Prof. Avi Saguy of Haifa University, who is organizing a psychology conference together with Palestinian professionals, said a British colleague had already written to protest the decision and ensure his participation in the conference. Three AUT members announced they would resign from the union. Two of them, Jonathan Ginsberg and Shalom Lapin of Kings College, London - called on other unions in Britain and abroad to cancel recognition of the AUT until it withdraws the boycott.
2. Letter from Ron Kuzar, Haifa University
As someone who is strongly opposed to Israel's behavior towards the
Palestinians in the territories as well as its misconduct of its Arab
citizens, I would like to make the following points:
1. While I do find some similarities between South-Africa's apartheid
and Israel's conduct in the occupied territories, I do not find the AUT
boycott to be similar to that imposed on South-African universities. The
latter was part of a total embargo - diplomatic, economic, cultural, and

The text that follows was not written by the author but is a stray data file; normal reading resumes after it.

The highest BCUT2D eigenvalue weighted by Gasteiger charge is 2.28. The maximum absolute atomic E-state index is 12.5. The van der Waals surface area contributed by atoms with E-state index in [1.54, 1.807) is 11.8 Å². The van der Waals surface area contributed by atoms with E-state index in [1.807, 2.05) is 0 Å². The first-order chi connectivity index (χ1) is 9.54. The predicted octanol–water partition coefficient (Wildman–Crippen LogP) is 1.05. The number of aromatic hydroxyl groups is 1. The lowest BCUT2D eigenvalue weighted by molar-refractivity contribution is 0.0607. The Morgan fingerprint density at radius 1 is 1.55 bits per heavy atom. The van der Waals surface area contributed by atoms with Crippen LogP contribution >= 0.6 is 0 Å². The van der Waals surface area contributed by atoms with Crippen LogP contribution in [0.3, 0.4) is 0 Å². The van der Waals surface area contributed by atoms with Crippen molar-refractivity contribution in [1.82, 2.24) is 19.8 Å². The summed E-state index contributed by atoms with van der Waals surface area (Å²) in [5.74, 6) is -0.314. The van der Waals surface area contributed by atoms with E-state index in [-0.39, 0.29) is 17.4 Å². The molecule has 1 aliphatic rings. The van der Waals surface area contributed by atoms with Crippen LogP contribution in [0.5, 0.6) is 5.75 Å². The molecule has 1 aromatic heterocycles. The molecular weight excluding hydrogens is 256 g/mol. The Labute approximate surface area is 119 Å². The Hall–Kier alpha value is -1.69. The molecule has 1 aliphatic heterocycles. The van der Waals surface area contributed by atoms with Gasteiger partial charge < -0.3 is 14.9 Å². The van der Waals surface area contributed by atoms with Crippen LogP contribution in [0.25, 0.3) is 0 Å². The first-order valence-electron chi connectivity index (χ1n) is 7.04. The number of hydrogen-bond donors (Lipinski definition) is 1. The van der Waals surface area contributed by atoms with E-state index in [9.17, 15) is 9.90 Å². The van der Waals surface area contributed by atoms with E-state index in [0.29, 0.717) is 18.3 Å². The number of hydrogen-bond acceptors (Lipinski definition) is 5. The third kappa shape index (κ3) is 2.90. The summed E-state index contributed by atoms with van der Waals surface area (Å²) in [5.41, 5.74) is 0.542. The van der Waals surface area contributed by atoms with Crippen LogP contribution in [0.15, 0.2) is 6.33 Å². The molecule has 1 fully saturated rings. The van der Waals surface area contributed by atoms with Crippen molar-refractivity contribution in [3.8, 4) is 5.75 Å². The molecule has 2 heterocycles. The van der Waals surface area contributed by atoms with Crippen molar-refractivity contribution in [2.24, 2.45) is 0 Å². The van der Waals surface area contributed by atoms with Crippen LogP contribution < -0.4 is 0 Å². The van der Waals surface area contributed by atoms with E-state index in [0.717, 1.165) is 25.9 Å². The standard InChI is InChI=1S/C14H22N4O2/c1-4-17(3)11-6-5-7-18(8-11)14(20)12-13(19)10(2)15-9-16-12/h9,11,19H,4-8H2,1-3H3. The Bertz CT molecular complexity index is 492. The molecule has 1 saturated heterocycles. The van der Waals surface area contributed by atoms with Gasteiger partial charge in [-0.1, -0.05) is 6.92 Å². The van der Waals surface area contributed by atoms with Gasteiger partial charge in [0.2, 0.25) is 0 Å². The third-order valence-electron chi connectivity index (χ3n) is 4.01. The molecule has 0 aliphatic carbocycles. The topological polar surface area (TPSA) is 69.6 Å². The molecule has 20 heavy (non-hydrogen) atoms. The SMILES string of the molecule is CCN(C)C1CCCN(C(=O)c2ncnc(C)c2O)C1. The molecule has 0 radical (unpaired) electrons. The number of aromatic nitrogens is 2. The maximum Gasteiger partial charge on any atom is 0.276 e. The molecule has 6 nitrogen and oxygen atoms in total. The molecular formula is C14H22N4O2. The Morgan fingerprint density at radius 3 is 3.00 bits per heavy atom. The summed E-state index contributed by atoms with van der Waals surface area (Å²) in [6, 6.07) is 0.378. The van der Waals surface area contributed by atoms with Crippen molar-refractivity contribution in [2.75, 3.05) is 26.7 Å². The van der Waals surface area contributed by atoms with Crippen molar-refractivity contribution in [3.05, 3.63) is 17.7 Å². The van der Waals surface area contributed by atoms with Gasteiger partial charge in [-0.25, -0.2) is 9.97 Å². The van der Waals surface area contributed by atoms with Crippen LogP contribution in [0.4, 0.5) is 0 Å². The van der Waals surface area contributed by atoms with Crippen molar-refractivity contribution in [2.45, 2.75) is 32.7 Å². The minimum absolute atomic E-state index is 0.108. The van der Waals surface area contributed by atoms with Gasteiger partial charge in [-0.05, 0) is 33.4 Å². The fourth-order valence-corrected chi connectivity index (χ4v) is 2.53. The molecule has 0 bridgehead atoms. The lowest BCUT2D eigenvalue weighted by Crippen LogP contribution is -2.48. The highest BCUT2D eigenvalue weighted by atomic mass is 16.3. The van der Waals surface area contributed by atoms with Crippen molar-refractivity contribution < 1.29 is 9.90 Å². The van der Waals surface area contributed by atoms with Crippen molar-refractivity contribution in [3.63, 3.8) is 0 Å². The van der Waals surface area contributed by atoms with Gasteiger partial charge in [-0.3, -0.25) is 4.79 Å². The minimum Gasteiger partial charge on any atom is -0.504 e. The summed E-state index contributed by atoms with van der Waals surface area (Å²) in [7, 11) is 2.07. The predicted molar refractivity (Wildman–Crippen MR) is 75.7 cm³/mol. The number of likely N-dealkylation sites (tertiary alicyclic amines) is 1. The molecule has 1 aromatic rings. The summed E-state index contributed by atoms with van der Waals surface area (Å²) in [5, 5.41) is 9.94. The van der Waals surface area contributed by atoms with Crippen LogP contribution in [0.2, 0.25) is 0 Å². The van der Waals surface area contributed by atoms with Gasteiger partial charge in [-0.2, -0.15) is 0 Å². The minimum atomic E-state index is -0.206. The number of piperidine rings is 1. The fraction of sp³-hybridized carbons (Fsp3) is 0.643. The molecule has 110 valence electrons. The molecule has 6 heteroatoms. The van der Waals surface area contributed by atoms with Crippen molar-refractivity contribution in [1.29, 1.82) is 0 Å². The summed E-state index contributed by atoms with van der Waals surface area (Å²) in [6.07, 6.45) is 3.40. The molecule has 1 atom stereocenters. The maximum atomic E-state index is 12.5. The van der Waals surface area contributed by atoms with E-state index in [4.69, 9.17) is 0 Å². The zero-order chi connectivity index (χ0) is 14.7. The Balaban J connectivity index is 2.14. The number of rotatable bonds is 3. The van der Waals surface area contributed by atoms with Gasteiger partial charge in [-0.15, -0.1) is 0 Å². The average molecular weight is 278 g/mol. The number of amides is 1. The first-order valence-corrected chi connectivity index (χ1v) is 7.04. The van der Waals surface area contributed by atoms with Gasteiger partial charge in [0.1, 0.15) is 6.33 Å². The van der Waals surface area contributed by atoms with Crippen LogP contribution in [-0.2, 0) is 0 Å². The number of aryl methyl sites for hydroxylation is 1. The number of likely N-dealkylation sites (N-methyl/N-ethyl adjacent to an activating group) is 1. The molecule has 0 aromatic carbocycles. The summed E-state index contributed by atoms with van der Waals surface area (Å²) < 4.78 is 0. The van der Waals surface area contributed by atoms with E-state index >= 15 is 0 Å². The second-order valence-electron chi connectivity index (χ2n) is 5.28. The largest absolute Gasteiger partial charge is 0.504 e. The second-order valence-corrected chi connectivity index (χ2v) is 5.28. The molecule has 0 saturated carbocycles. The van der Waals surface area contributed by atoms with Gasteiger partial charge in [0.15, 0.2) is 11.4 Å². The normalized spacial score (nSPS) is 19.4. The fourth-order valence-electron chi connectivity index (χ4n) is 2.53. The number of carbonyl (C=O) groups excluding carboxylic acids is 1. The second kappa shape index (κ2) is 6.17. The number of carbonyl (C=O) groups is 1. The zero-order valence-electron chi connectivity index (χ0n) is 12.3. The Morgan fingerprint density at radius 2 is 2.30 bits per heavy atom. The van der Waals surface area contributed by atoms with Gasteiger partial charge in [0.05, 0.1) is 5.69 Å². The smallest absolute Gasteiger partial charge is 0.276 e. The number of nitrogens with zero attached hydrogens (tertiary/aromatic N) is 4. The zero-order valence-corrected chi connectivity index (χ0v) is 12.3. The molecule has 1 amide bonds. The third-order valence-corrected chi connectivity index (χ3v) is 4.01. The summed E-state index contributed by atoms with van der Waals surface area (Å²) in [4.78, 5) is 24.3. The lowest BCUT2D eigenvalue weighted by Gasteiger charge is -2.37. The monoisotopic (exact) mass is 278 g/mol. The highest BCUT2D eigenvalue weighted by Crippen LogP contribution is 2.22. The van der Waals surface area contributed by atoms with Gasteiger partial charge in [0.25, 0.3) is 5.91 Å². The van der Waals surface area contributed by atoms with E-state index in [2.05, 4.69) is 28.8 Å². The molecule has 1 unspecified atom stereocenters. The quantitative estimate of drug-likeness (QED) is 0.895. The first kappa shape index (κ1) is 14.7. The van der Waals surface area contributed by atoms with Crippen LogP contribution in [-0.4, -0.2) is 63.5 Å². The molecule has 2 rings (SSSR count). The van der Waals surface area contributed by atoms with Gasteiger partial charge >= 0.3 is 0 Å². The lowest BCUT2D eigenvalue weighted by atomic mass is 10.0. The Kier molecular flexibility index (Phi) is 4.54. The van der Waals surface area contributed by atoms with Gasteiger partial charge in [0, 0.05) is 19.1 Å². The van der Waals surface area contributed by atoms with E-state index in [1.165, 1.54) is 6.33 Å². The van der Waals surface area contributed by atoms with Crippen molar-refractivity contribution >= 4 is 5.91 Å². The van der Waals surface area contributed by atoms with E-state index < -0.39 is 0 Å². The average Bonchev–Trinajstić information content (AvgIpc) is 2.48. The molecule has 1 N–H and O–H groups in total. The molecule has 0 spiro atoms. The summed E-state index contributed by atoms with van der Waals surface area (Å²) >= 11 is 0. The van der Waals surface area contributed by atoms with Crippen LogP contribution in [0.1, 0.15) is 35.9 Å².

educational - a concerted effort of the international community to force
SA to abandon apartheid. Had there been a total international embargo on
Israel to force it to abandon the occupation of the territories, I would
have supported that embargo, including the boycott of Israeli
Universities (all of them).
2. The University of Haifa has made many mistakes, or even worse, has
acted in an unfair manner towards its Arab students. Yet, this is an
institution with a dynamic community of lecturers, many of whom are
opposed to both its policies against Arab students (see the recent
discussion about signs in Arabic) and some (perhaps others) are opposed
to Israel's policies in the occupied territories. As an institution, the
University of Haifa has not allied itself in any way with expansionist
anti-Palestinian policies. Hence, the university is not a tool in the
hands of the state or the expansionist forces in Israel, but rather a
battle ground in which different ideologies are in conflict.
3. Even if Pappe's allegations (as reported) are all true, this is not
enough of a reason to impose a boycott on the whole university. There
could be more specific ways to challenge the university's decision re
Teddy Katz's MA or re Pappe's secure position at the university.
4. While I do not trust the Jerusalem Post as a source of reliable
information, I haven't seen any alternative reports of what went on at
the AUT conference. If these are indeed the facts of the decision making
procedure, I condemn the decision as both illegal and unjustified in